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Motley Crue: Going Out With A Bang

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Motley Crue: Going Out With A Bang

As I sat down in my seat, nachos in hand and my newly acquired Motley Crue final tour t-shirt feeling a bit small, I pondered how many people believe that┬árock is dead. People that feel like artists of today such as Drake and Kanye West are superior to those of the Crue. What those people fail to realize is that the level of talent that I witnessed on October 7th at American Airlines Center was truly unmatched by any artist in today’s music industry. “We left Dallas the right way,” said Motley Crue drummer Tommy Lee.

As the lights dimmed and the revving of a Harley Davidson motorcycle filled┬áthe entire auditorium, the members of Motley Crue slowly appeared to the roaring screams of the crowd. Then, as guitarist Mich Mars began playing his classic guitar riff and front man Vince Neil ran onto the stage through a cascade of fireworks and pyrotechnics, every one in the stadium began to chime into the chants of “GIRLS GIRLS GIRLS!!”

After that fantastic first song, the concert went with every song garnering yells and chants from thousands of fans. Then, Nikki Sixx requested a moment of silence for a speech he was about to make. He told the crowd to always remember this moment because one day, “when we are sitting next to some num-skull in a car and one of the Crue’s songs played, we would never forget this moment”.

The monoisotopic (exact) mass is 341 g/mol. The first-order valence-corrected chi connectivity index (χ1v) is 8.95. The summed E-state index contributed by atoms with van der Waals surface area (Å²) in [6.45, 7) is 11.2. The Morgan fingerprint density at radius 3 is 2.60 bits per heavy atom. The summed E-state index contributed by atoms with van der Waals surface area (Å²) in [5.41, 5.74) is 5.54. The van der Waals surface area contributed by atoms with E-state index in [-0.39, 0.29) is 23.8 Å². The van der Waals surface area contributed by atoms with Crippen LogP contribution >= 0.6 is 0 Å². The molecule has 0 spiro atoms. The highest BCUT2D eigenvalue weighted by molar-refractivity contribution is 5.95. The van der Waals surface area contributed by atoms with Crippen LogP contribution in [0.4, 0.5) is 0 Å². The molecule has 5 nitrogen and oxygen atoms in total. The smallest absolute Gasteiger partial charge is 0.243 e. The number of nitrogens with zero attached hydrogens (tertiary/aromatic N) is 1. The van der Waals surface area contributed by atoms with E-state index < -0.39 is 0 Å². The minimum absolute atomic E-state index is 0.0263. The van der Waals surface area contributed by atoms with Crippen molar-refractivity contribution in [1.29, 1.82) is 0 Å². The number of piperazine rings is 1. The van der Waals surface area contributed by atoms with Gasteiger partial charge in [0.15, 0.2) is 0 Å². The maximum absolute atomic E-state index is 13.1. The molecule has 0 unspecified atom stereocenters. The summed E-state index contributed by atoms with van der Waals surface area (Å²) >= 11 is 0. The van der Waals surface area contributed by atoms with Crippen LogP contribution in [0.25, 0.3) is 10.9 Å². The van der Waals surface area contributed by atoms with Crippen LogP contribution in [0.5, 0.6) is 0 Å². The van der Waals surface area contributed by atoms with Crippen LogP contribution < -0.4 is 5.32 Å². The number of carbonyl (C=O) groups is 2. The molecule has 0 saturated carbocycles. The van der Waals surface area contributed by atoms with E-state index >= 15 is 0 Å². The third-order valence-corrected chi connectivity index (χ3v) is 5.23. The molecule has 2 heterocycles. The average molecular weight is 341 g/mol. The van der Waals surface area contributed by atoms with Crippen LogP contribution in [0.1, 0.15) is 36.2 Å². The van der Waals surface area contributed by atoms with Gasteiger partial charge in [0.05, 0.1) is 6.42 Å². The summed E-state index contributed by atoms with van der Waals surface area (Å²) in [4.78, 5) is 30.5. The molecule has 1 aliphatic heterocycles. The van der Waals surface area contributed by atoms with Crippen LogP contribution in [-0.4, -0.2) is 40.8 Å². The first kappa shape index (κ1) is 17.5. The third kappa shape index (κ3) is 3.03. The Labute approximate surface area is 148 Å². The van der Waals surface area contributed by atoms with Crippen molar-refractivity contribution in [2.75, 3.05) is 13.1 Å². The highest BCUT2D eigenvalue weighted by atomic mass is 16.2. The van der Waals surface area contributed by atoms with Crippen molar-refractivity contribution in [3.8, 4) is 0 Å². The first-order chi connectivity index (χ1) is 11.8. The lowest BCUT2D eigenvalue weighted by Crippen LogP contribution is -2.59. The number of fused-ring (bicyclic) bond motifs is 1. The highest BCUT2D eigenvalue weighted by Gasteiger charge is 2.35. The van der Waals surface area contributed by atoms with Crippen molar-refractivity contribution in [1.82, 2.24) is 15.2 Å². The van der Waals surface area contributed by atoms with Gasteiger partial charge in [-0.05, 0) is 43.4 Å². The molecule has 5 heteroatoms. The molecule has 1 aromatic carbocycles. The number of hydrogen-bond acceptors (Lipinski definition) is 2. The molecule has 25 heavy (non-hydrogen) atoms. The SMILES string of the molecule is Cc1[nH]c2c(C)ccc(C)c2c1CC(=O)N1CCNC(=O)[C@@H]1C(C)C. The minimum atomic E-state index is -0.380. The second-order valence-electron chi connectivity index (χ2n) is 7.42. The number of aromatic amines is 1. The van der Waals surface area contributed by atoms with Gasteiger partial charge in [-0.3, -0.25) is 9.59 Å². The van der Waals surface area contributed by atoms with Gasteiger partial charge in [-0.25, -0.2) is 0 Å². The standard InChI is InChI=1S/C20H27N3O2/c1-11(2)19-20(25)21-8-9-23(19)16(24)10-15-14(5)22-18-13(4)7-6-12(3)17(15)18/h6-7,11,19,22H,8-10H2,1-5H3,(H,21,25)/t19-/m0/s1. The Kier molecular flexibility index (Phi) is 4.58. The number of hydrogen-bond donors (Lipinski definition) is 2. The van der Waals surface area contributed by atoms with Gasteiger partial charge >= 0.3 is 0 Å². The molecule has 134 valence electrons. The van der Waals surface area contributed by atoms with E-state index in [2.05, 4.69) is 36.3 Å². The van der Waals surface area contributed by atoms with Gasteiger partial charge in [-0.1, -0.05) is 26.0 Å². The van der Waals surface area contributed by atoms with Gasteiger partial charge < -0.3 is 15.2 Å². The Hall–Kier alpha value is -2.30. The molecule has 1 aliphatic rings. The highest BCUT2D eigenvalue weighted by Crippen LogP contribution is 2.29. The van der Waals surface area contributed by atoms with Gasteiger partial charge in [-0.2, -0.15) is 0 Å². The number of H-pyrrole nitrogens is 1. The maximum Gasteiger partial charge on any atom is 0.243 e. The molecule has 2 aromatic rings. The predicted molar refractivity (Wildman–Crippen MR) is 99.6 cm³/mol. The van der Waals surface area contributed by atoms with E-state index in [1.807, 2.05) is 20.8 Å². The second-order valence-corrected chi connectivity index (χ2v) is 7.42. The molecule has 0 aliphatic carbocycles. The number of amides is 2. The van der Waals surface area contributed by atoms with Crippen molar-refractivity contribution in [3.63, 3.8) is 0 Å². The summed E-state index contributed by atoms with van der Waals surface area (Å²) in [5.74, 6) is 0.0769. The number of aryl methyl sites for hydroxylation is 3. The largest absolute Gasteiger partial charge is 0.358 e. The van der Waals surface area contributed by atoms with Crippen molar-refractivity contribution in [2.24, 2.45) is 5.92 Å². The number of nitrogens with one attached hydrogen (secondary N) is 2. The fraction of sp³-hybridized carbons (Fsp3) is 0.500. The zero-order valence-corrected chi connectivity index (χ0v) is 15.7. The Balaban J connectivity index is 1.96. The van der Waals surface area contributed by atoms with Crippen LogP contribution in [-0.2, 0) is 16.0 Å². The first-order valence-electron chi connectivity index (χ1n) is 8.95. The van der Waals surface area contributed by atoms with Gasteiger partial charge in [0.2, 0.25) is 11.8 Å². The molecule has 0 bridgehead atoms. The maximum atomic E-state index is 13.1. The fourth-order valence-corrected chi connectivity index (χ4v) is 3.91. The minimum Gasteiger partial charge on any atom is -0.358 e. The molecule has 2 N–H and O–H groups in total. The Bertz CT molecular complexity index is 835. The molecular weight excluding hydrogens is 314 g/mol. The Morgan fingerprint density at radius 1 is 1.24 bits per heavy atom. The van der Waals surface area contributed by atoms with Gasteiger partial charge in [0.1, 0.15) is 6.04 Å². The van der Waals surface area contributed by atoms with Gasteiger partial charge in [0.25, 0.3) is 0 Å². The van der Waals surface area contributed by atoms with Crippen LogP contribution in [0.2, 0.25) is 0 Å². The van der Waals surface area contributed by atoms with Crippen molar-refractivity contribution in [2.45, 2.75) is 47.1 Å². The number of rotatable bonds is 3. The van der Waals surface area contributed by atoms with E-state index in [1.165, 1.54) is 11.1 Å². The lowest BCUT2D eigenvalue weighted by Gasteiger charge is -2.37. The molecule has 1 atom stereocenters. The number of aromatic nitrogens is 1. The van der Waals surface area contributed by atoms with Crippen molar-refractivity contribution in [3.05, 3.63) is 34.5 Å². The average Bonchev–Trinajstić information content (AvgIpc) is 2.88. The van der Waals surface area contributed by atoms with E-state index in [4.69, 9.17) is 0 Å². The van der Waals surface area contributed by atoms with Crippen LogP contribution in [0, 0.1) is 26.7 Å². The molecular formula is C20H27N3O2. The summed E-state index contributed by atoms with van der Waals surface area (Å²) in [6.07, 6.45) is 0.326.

After, the band launched into a few more songs, a parade of fire-inducing pyrotechnics and crowd-chanting singles that at one time controlled radio and record players around the world. The auditorium suddenly went dark and all that was left was a single light on drummer Tommy Lee. As he began what we all thought was a simple drum solo, his whole drum set began to move upward on what we would later learn to be called the Crucifly.

The gigantic mechanical roller coaster shucked and turned the drummer almost completely upside down all while he played seemingly perfectly. This moment helped cement in my mind and the minds of those around me a sense of accomplishment and pleasure, as we all had just witnessed what could be the world’s most dynamic and daring drummer in Tommy Lee.

As the concert neared an end, Motley Crue had one more song left in them. As all the lights went out in the auditorium, only cellphones illuminated the auditorium. The four members of the band ventured out into the crowd, seating themselves on yet another mechanical lifter as they began to sing “Home Sweet Home”. As the words o “I’m on my way, home sweet home” melodically belted from Vince Neil’s voice I remember a gentleman behind me sobbing in tears.

Deep down the whole crowd was crying, knowing that this truly was the last time the band would ever play together. I had often questioned myself in the nights leading up to that concert whether all my colleagues and mainstream music media had been right. Was rock really dead?

I would like to personally thank Vince Neil, Nikki Sixx, Mick Mars, and the always infamous Tommy Lee for not only affirming my faith and hope that rock isn’t dead, but showcasing that “in this life you go out the way you came in, living life on the wild side.”